The war and humanitarian crisis in northern Ethiopia (Tigray) have been a topic on this blog before (in this post). Things have hardly improved since then, if anything they’ve got even worse. It’s one of the most dire situations anywhere in the world at the moment, with hundreds of thousands of refugees and internally displaced people living in shelters that can’t cope with the numbers, sanitation is extremely poor and there’s scarcity of water and food. Moreover, reports of atrocities are coming out, despite the Ethiopian government’s news ban and isolation of the region. Apparently rape is being used in a systematic, de facto “weaponized” way. Bodies of the dead are often not buried but left for the hyenas to “clear” away.
To think that the war was started by someone who’s a Nobel Peace Prize laureate! Why are there not more calls for him to be stripped of that title? He received the prize for making a peace deal with neighbouring rival Eritrea, who then proceeded to side with him in this war and even actively took part in it.
The Tigrayan People’s Liberation Front (TPLF), meanwhile, have retreated into the mountains and are using guerilla tactics against the government forces. No end, let alone a solution, is in sight. Yet this quagmire hardly gets much of a mention in the main news outlets. But the latest contribution I found in the British newspaper The Guardian is this online article (external link, opens in a new window), which is basically an eyewitness report directly from Mekele, the Tigrayan capital.
Ethiopia was the last country I had travelled to before the pandemic halted everything last spring, and that trip included Mekele and the Tigray (in early January 2020). Apart from serving as the departure point for an excursion into the Danakil Depression, Mekele also had a DT attraction of its own: the Tigrayan Martyrs Monument & Museum. This had been erected by the TPLF and celebrated the outcome of a previous civil war and the overthrow of the brutal Derg regime in 1991. The photo above shows one group of statues that forms part of the ensemble and depicts civilians fleeing war and famine. Who would have thought that this would become so poignant and contemporary again now. Whether the monument has a future, whether it’s even still there now, I have no way of knowing.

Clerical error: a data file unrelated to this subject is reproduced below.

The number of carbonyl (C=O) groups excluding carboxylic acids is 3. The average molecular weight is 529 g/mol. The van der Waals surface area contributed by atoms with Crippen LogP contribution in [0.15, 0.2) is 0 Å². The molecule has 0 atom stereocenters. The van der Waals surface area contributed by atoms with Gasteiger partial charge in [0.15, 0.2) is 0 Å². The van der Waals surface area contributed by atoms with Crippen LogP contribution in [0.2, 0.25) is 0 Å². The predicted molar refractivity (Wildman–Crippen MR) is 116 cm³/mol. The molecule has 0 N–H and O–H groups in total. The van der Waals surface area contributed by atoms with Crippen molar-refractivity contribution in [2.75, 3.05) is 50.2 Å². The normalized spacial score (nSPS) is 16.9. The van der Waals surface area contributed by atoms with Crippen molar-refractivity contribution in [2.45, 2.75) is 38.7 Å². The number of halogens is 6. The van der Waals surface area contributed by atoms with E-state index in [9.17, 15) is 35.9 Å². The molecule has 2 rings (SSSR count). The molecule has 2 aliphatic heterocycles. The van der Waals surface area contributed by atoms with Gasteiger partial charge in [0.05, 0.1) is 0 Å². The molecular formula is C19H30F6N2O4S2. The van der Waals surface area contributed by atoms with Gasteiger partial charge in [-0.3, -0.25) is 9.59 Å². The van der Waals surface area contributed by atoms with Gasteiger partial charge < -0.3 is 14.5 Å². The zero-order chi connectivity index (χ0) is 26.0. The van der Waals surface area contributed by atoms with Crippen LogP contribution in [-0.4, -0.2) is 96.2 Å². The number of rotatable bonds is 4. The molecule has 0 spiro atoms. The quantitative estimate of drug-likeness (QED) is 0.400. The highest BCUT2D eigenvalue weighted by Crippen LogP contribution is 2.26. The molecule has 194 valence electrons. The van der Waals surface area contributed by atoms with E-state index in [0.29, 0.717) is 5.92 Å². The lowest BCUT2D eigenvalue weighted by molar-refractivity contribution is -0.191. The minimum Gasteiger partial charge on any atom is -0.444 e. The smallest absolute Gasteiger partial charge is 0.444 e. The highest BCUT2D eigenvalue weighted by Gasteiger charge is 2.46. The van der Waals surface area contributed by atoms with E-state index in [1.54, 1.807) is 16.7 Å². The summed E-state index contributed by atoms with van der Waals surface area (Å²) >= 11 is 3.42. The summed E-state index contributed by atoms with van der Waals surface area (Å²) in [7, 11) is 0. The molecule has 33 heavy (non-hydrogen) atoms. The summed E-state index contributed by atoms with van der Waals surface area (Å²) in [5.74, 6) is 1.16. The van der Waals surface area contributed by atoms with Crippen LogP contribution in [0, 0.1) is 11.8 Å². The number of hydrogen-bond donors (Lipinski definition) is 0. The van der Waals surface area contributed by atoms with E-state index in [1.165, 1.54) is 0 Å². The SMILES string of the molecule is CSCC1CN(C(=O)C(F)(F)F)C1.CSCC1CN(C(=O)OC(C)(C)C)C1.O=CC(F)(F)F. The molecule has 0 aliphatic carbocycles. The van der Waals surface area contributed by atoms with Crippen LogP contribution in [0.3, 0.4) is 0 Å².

But so much for that. And now for something more light-hearted. I’ve decided to revive this blog’s “tradition” of having blog-post theme polls to give readers some opportunity for participation. As before, I give you four choices, this time all new themes that have not been fielded in previous polls before:
A) dark tourism & food
B) dark tourism & furniture
C) dark tourism & pianos
D) dark tourism & planes
Please cast your vote by leaving a comment with your choice below – or, if you are a subscriber, by replying to the latest newsletter that went out today.